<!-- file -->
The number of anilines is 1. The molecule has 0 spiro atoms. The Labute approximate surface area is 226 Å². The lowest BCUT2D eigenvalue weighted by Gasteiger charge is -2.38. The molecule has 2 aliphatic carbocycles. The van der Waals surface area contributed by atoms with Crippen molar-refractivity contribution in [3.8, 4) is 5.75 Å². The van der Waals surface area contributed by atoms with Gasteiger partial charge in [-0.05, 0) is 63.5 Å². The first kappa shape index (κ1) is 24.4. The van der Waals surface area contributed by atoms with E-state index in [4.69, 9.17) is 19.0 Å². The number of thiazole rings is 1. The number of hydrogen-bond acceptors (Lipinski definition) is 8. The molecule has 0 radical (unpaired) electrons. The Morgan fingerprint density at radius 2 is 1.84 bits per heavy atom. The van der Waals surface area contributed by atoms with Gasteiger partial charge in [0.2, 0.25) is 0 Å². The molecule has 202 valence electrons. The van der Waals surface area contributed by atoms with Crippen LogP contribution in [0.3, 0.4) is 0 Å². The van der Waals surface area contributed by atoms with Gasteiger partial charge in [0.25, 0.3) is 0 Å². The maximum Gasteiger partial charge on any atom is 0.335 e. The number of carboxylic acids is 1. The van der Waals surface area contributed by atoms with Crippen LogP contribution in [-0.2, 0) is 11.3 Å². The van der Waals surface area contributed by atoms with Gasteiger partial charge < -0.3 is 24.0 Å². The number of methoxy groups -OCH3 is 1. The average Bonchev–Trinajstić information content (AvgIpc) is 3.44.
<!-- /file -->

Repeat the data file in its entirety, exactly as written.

The number of anilines is 1. The molecule has 0 spiro atoms. The Labute approximate surface area is 226 Å². The lowest BCUT2D eigenvalue weighted by Gasteiger charge is -2.38. The molecule has 2 aliphatic carbocycles. The van der Waals surface area contributed by atoms with Crippen molar-refractivity contribution in [3.8, 4) is 5.75 Å². The van der Waals surface area contributed by atoms with Gasteiger partial charge in [-0.05, 0) is 63.5 Å². The first kappa shape index (κ1) is 24.4. The van der Waals surface area contributed by atoms with E-state index in [4.69, 9.17) is 19.0 Å². The number of thiazole rings is 1. The number of hydrogen-bond acceptors (Lipinski definition) is 8. The molecule has 0 radical (unpaired) electrons. The Morgan fingerprint density at radius 2 is 1.84 bits per heavy atom. The van der Waals surface area contributed by atoms with Gasteiger partial charge in [0.2, 0.25) is 0 Å². The molecule has 202 valence electrons. The van der Waals surface area contributed by atoms with Crippen LogP contribution in [0.3, 0.4) is 0 Å². The van der Waals surface area contributed by atoms with Gasteiger partial charge in [0.25, 0.3) is 0 Å². The maximum Gasteiger partial charge on any atom is 0.335 e. The number of carboxylic acids is 1. The van der Waals surface area contributed by atoms with Crippen LogP contribution in [-0.2, 0) is 11.3 Å². The van der Waals surface area contributed by atoms with Gasteiger partial charge < -0.3 is 24.0 Å². The number of methoxy groups -OCH3 is 1. The average Bonchev–Trinajstić information content (AvgIpc) is 3.44.